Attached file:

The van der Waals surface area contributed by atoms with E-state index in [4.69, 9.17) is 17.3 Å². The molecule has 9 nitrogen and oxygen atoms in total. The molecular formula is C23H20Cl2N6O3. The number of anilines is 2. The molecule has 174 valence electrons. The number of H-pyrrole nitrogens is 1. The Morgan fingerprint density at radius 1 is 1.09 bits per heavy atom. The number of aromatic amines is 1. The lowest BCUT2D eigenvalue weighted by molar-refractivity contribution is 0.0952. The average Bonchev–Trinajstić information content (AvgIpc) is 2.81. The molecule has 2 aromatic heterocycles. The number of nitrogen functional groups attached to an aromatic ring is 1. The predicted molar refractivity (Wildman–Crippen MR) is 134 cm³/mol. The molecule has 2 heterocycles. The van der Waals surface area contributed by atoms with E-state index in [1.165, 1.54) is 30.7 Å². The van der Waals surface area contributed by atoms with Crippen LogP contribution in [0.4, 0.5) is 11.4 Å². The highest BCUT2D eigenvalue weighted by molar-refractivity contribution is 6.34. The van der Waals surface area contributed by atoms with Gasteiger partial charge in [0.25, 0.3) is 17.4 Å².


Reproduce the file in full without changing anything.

The van der Waals surface area contributed by atoms with E-state index in [4.69, 9.17) is 17.3 Å². The molecule has 9 nitrogen and oxygen atoms in total. The molecular formula is C23H20Cl2N6O3. The number of anilines is 2. The molecule has 174 valence electrons. The number of H-pyrrole nitrogens is 1. The Morgan fingerprint density at radius 1 is 1.09 bits per heavy atom. The number of aromatic amines is 1. The lowest BCUT2D eigenvalue weighted by molar-refractivity contribution is 0.0952. The average Bonchev–Trinajstić information content (AvgIpc) is 2.81. The molecule has 2 aromatic heterocycles. The number of nitrogen functional groups attached to an aromatic ring is 1. The predicted molar refractivity (Wildman–Crippen MR) is 134 cm³/mol. The molecule has 2 heterocycles. The van der Waals surface area contributed by atoms with E-state index in [1.165, 1.54) is 30.7 Å². The van der Waals surface area contributed by atoms with Crippen LogP contribution in [0.4, 0.5) is 11.4 Å². The highest BCUT2D eigenvalue weighted by molar-refractivity contribution is 6.34. The van der Waals surface area contributed by atoms with Gasteiger partial charge in [0.25, 0.3) is 17.4 Å².